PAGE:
Australia says sorry to blighted Aborigines

Other News Materials 13 February 2008 11:25 (UTC +04:00)

( dpa ) - An official apology delivered in Canberra on Wednesday for past wrongs done to Aborigines ignited fresh hope of a better future for Australia's 500,000 indigenous people.

Across the nation of 21 million, people cheered and wept as Prime Minister Kevin Rudd said sorry for discarded assimilation policies that some say show up today in bad health, poor schooling, unemployment and a 17-year disparity in the life expectancy of whites and blacks.

Rudd, elected in a Labor landslide in November, told a gathering at Parliament House that the nation's contrition would help expunge a "great stain from the soul of Australia."

The former government under John Howard refused to say sorry to the so-called stolen generations - those Aborigines wrenched from their parents and brought up in white-run institutions in a programme to "breed out the black."

Rudd said "profound grief, suffering and loss" followed when up to 50,000 children were separated from their families from 1910 to the 1970s.

To applause and weeping from the packed gallery, he admitted "laws our parliaments enacted made possible the stolen generations."

"For the pain, suffering and hurt of these stolen generations, their descendants and for their families left behind, we say sorry; to the mothers and the fathers, the brothers and the sisters, for the breaking up of families and communities, we say sorry; and, for the indignity and degradation thus inflicted on a proud people and a proud culture, we say sorry," Rudd said.

Albert Holt, 61, who lost six sisters, said an apology was due. "I've waited such a long time. Let's face it, we were kidnapped people, full stop," he said.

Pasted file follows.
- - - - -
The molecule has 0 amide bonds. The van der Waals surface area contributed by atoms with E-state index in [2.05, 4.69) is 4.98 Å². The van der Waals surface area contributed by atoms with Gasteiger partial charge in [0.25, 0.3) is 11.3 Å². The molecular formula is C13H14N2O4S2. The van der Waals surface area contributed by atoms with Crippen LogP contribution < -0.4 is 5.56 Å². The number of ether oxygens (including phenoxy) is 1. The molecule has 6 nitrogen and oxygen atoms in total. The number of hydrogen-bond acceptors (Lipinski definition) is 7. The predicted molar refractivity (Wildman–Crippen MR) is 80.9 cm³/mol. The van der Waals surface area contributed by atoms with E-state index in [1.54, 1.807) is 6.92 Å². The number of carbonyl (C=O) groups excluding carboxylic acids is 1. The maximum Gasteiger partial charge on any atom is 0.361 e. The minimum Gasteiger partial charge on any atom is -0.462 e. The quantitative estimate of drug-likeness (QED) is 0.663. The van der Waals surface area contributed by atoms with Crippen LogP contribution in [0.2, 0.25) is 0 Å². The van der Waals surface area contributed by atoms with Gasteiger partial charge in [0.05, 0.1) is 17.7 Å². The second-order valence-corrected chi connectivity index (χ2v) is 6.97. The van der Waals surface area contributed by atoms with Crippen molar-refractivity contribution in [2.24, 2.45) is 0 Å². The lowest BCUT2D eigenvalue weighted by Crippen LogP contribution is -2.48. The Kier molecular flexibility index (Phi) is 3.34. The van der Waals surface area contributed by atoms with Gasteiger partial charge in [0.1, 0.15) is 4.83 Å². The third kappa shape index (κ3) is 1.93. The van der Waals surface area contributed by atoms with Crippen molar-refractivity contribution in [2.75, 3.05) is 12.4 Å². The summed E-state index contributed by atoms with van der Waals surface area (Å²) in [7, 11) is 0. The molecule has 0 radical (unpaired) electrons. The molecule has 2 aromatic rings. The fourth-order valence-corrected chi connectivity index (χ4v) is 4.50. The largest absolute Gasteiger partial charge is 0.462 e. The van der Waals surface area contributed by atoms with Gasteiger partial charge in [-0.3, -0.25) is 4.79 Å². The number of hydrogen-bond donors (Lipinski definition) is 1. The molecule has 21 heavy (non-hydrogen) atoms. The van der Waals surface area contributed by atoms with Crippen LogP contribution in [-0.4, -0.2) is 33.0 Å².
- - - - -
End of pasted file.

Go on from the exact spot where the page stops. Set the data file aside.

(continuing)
Mary Terzak, 66, journeyed the 3,000 kilometres from Perth to be in the capital to accept a personal apology for being taken from her family when she was 2 years old.

"It's so important to me to see something so significant in our black history," she told national broadcaster ABC. "Finally somebody finally recognized the fact to say sorry to the first peoples of this land."

A proposal to set up a bi-partisan "war cabinet" to tackle Aboriginal issues was accepted by Brendan Nelson, successor to Howard as Liberal Party leader. Howard lost his own seat as well as government in November and was the only living former prime minister absent on the occasion.

Both Rudd and Nelson oppose cash compensation for the stolen generations but the government promised more spending to lift Aborigines out of poverty and programmes to get them out of jail, off the dole and into work.

Rudd pledged that within a decade he would halve the gap in educational attainment, infant mortality and employment.

Jackie Huggins, an Aboriginal activist noted for her work in tackling sexual abuse, readily accepted the apology.

"Just before, we saw five old ladies who had come down from Darwin and they were so excited, and like me they thought they'd never live to see the day this would happen," she said. "The prime minister talks about a new page in our history - well, I think it's a new book," she said.

But others were unconvinced. Andrew Bolt, columnist with Melbourne's Herald-Sun newspaper, told local television that "if sorry could fix things, things would be fixed years ago, if it was only white hearts that could fix things, it would be fixed years ago."